Margaret Tudor, Perth, and Margaret Douglas
University of Sheffield
Despite being buried at Perth Charterhouse, we know surprisingly little about Margaret Tudor’s activities in the city of Perth. However, five of Margaret Tudor’s letters which were sent from Perth survive today, one of which offers a glimpse into Margaret’s relationship with her only surviving daughter, Margaret Douglas, countess of Lennox (1515-1578).
James IV stipulated that Margaret could only govern Scotland if she remained a widow
Following the death of her first husband, James IV, at the Battle of Flodden in September 1513, Margaret Tudor became the governing regent of Scotland, nominated to rule on behalf of the young infant king, James V. Margaret was pregnant with James IV’s child before he departed for battle in September 1513, and on 30 April 1514, Alexander Stewart, duke of Ross was born. On 6 August 1514 Margaret married for a second time, choosing to wed a young Scottish nobleman, Archibald Douglas, 6th earl of Angus (c. 1489-1557). As the will of James IV stipulated that Margaret could only govern Scotland if she remained a widow, Margaret was forced to relinquish the regency to another male descendant of the Stewart line, the French nobleman, John Stewart, 2nd duke of Albany (1481-1536).
Archibald Douglas, 6th Earl of Angus
Margaret hurriedly crossed the border on horseback with a few of her closest servants
When the duke of Albany arrived in Scotland in May 1515, Margaret was pregnant with her first child with the earl of Angus. Margaret was hostile to Albany’s rule in Scotland, and when the lords of Scotland demanded that she relinquish the care of James V and the duke of Ross to the duke of Albany, Margaret fled Scotland to seek refuge in England under the care of her brother, Henry VIII. Margaret hurriedly crossed the border on horseback with a few of her closest servants on 24 September 1515. Though plans were in place for Margaret to travel to Morpeth, she was forced to stop at Harbottle Castle in Northumberland due to ill health. Here, on 7 October 1515, Margaret gave birth to her daughter, Margaret Douglas, countess of Lennox.
On 8 April 1516, Margaret Tudor, her closest servants, and the young Margaret Douglas travelled to the English court. They resided here for a little over a year before returning to Scotland in June 1517. With the exception of a brief reference announcing Margaret Douglas’ birth in a letter sent to the duke of Albany in October 1515, Margaret Douglas is rarely mentioned in Margaret Tudor’s correspondence. This might be explained because much of Margaret Tudor’s most intimate correspondence does not survive; there are no extant letters to Margaret’s children, or to her husbands, though references in surviving correspondence and treasury accounts record that such letters did once exist. However, this might also be a consequence of the fact that Margaret Douglas spent little time in Margaret’s company after their return to Scotland in 1517. When the earl of Angus was exiled from Scotland in 1522 (due to his efforts to usurp power from the duke of Albany), it appears that Angus took his daughter with him to France, and then to London in 1524.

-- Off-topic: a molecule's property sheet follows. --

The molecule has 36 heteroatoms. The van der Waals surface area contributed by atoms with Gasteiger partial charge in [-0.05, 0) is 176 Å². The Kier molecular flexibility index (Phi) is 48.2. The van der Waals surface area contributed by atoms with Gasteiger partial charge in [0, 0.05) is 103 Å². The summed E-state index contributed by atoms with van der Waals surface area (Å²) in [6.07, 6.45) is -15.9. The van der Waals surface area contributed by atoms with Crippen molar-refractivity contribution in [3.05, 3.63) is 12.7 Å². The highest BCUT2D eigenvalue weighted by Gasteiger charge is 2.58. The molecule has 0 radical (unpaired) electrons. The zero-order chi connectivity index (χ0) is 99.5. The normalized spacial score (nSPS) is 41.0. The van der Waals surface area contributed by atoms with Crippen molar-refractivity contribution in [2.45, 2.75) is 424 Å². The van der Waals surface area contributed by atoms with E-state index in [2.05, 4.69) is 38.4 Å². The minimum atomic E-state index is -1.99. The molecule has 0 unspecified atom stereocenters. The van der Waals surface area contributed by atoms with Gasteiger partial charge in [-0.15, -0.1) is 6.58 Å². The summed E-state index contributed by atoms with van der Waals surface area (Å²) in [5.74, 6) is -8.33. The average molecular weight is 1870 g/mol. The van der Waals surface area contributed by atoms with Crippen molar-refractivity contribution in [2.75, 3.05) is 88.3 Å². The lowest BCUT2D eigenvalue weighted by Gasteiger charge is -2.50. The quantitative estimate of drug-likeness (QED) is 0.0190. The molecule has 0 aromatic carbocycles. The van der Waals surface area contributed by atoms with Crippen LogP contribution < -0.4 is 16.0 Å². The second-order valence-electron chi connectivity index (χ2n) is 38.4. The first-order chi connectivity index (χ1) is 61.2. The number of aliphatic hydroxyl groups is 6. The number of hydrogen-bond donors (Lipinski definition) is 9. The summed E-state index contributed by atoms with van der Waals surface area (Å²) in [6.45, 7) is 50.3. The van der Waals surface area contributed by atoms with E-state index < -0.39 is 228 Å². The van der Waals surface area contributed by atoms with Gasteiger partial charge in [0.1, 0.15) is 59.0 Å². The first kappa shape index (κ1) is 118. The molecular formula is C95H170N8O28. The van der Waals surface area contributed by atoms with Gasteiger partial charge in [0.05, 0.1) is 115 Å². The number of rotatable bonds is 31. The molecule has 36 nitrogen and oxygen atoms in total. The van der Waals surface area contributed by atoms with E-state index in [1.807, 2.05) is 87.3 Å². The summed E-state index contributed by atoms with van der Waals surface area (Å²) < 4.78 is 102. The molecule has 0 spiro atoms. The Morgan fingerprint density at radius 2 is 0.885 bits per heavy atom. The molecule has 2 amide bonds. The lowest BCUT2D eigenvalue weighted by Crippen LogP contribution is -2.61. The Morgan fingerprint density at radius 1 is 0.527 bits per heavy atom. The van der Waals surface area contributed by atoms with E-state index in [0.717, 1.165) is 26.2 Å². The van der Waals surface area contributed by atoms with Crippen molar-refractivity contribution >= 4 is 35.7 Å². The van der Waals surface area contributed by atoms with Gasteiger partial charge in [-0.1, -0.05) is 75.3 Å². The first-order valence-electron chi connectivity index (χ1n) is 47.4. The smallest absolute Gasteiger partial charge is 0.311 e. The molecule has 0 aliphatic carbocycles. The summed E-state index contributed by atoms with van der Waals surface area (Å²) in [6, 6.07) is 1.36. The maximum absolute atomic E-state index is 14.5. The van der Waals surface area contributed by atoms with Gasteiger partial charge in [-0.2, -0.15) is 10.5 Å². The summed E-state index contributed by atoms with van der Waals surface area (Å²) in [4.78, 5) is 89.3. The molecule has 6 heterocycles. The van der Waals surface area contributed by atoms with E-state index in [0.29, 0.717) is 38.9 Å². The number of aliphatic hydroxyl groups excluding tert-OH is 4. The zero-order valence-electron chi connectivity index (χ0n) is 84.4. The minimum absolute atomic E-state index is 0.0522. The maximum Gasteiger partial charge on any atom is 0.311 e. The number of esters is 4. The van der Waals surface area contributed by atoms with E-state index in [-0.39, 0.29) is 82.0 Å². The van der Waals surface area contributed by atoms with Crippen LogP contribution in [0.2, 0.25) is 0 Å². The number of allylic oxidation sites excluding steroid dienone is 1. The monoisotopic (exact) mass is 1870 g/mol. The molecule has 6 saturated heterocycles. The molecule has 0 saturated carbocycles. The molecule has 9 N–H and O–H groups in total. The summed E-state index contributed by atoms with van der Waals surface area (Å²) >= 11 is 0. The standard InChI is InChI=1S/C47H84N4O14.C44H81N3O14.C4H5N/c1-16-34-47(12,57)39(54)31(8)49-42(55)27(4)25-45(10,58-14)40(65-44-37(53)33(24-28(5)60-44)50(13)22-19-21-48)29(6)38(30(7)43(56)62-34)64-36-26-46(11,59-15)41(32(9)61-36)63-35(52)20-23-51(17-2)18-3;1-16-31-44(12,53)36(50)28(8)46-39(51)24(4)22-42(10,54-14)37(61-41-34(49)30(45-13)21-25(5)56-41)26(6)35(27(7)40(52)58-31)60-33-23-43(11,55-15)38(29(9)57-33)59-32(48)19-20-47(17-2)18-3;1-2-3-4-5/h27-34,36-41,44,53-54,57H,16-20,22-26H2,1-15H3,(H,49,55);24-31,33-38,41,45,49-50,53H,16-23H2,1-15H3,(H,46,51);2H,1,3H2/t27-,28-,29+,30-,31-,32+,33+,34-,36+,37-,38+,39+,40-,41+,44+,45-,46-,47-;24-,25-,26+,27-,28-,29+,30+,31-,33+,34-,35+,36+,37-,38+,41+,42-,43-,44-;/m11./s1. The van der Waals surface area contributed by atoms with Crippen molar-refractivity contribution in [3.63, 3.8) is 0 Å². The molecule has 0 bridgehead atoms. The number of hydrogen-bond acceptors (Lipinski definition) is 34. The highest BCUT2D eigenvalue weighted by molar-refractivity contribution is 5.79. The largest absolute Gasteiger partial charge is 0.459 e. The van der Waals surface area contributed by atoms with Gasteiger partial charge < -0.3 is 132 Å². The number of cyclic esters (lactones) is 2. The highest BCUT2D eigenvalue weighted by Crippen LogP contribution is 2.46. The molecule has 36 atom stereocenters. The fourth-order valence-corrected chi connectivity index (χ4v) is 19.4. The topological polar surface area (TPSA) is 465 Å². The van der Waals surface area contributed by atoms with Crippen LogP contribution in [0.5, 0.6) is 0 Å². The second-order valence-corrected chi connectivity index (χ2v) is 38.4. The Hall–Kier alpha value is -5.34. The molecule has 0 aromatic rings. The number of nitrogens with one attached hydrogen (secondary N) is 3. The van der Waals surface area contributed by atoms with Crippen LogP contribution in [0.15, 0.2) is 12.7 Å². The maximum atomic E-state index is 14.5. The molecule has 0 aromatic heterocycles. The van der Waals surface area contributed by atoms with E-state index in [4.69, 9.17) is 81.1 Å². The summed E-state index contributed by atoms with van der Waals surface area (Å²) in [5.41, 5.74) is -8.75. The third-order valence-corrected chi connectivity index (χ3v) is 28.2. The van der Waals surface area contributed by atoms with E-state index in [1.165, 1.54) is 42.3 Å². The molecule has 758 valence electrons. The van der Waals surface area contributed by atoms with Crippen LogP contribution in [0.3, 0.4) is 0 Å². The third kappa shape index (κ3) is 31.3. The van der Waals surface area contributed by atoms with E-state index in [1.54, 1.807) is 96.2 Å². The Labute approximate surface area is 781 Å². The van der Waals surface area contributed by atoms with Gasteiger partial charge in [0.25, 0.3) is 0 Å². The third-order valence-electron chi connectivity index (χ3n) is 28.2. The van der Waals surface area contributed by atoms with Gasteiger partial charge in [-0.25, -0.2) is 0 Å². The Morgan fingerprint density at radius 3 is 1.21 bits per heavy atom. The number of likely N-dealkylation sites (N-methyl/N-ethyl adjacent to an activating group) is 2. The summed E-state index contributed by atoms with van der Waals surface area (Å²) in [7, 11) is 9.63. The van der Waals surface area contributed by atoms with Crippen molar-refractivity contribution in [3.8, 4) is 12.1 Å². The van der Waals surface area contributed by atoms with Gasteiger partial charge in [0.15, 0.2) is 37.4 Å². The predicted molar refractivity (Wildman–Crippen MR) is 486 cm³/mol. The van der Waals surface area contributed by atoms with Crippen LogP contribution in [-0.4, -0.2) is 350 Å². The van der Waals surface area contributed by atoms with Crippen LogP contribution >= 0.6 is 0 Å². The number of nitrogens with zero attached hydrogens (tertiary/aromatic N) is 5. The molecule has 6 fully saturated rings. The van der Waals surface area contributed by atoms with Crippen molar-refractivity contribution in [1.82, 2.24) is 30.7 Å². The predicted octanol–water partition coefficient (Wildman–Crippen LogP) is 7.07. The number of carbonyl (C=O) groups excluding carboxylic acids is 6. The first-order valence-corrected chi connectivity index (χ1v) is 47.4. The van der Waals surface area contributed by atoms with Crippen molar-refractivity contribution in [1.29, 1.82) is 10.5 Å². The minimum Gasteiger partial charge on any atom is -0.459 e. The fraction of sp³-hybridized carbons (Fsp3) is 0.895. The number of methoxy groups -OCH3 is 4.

From 1528, Margaret Douglas resided at Norham Castle, under the care of her godfather, Cardinal Thomas Wolsey, before joining the household of Henry VIII’s eldest daughter, Mary Tudor, in 1530.
Lady Margaret Douglas, Countess of Lennox (1515-78)
During her time at the English court, Margaret Douglas became romantically involved with the English nobleman, Thomas Howard (c. 1512-1537), son of Thomas Howard, 2nd duke of Norfolk (1443-1524). When Henry VIII discovered that Margaret Douglas and Thomas Howard had become engaged without his permission, he imprisoned the pair in the Tower of London before sending Margaret Douglas to Syon Abbey. It is during this time that the only other reference to Margaret Douglas appears in the correspondence of her mother, Margaret Tudor.